The idea of returning to our close communities, our families, and our core selves is essential to maintaining focus, and it’s as old as the Torah. This week we read Parshat Vayikra, the first portion in the third book of the Torah. This book is filled with rules and laws about gifts we should be making to God: gifts of well-being, gifts of thanks, gifts of apology. It also has within its chapters the text known as the Holiness Code, which directs us in how our relationships with others should be created and managed. But the first portion of the book, which we read this week, focuses mostly on the types of offerings we will make to God as both individuals and a community.

The idea of sacrifice seems foreign to us, given that we don’t sacrifice animals these days. However, sacrifice in the Torah is anything but foreign or even negative. The Hebrew root for the word sacrifice is karov, which literally means “to bring close.” A sacrifice is meant to bring us closer, a gift to be given and received. It’s not some kind of bribe. The only purpose it serves is to build a relationship.

Understanding this notion of karov, of coming closer through the giving of ourselves, reminds us that there is a greater purpose to the personal sacrifices we make. In the same way that an animal sacrifice was designed to build a closer relationship with God, a sacrifice of time or money or energy is because of our devotion to those we’re sacrificing for. Something to think about the next time things start to seem a little too chaotic again.

Catch a Whiff – Parshat Vayikra 5777

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Have you ever had the sensation of breezing past a department store perfume counter and suddenly conjuring a vivid memory of a grandparent? Or walking into someone’s home and having the smell of dinner carry you away to your childhood? It is widely accepted scientifically that brain anatomy is responsible for this strong connection between smells and memory. The olfactory bulb, which starts in the nose and runs along the bottom of the brain, is directly connected to two of the brain’s emotion and memory centers: the amygdala and hippocampus.

I don’t need to understand the anatomy to know there are certain scents that just make me happy in an instant. The smell of Olga bread from my favorite restaurant in Detroit can make my mouth water. The smell of good Texas barbecue is enough to make me ravenous no matter how full I am. The smell of the challah on Friday or Havdalah spices on Saturday bring me to a place of instant peace.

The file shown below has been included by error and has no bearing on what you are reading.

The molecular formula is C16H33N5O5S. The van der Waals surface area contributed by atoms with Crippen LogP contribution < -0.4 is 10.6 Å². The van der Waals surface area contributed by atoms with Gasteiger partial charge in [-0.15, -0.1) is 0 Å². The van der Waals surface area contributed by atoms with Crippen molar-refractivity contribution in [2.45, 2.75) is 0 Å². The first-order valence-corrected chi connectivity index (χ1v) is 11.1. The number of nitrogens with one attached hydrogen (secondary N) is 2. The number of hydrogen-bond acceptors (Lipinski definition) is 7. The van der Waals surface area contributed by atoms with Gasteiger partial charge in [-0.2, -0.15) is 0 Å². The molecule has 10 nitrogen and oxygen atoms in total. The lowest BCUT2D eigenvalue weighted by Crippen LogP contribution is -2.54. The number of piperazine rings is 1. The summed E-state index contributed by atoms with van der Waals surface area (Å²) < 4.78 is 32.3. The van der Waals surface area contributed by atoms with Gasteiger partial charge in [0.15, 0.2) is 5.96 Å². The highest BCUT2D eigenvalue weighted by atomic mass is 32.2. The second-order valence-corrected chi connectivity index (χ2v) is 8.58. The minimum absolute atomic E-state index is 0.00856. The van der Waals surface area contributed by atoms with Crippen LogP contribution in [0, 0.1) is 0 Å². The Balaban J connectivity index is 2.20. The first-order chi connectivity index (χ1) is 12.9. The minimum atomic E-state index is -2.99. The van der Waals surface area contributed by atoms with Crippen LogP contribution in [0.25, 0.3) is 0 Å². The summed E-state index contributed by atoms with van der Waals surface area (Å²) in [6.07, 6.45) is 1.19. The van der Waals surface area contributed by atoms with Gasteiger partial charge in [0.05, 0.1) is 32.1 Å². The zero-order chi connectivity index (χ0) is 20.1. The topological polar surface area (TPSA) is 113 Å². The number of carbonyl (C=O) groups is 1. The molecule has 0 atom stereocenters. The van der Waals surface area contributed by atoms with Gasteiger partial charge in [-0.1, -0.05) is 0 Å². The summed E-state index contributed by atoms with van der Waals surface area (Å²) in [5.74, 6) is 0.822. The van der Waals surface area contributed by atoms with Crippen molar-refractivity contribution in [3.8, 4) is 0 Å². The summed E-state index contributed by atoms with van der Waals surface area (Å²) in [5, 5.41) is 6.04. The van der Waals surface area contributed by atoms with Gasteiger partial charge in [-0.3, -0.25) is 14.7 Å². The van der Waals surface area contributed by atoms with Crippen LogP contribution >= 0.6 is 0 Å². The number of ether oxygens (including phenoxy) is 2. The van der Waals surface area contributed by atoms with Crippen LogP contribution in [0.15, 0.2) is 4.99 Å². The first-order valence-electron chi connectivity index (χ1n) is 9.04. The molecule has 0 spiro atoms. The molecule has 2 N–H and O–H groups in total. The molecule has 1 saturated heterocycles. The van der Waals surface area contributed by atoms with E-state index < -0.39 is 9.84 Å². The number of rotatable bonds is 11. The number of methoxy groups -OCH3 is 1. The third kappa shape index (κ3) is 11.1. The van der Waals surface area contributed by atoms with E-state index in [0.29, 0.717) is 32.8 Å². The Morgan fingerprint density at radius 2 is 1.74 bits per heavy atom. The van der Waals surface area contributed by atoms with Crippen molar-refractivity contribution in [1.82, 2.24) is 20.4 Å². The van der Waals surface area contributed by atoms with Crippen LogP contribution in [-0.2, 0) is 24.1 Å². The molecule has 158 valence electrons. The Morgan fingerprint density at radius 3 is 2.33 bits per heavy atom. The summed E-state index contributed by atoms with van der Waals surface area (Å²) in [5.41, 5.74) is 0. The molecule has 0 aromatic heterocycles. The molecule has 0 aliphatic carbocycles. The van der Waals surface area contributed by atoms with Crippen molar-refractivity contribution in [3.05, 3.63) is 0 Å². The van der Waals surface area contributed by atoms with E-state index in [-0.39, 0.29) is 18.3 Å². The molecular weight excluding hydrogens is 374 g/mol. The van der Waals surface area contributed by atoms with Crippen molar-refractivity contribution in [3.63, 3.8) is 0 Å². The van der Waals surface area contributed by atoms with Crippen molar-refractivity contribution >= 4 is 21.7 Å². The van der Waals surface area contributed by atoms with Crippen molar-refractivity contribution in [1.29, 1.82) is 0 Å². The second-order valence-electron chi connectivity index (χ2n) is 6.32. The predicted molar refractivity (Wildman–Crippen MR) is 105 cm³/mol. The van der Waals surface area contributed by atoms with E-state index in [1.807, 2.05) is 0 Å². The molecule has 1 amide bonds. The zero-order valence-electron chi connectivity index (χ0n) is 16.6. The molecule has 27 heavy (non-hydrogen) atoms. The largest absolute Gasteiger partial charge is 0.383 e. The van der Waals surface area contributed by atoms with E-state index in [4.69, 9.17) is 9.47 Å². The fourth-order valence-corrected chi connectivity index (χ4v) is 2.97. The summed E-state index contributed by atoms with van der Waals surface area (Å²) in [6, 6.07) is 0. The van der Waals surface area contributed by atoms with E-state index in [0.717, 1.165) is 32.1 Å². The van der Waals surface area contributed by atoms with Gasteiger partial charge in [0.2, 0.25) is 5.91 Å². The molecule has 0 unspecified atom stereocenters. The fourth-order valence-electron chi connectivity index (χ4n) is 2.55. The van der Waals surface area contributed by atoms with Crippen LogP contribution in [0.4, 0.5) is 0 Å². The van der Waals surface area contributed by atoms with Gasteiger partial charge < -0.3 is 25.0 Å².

Of course it’s not just food. The sweet smell of Shiri’s head as she rests it against me when she cuddles makes my heart melt. I have one particular sweater that belonged to my father; if I hold it close, I’m embraced with the faint smell of his cologne. More than sight, sound, or touch, our sense of smell has a unique way of tying into our taste buds and our memories so that we are instantly moved by the various odors around us.

This week we begin reading the book of Vayikra (Leviticus), the third book in the Torah. This book contains many practical laws to guide our communities as well as the original laws of sacrifice, and it’s filled with rules and laws about gifts we should be making to God: gifts of well-being, gifts of thanks, gifts of apology. It also has within its chapters the text known as the “holiness code,” which directs us in how our relationships with others should be created and managed. But the first portion of the book, which we read this week, focuses mostly on the types of offerings we will make to God as both individuals and as a community.

As God in the Torah starts to outline the different sacrifices that the Israelites are expected to make for various reasons, we begin to see God’s reaction to these sacrifices. Chapter 1, verse 9 evokes “a gift of pleasing odor to the Lord.” We know that it’s our physical makeup that makes smells pleasing to us, but how is this possible for God, with no physical makeup? Does God have the same human reaction that I have? The commentators emphatically reject the notion that God is actually smelling the sacrifices. Instead, what is described as pleasing to God is that the Israelites are doing what is asked of them.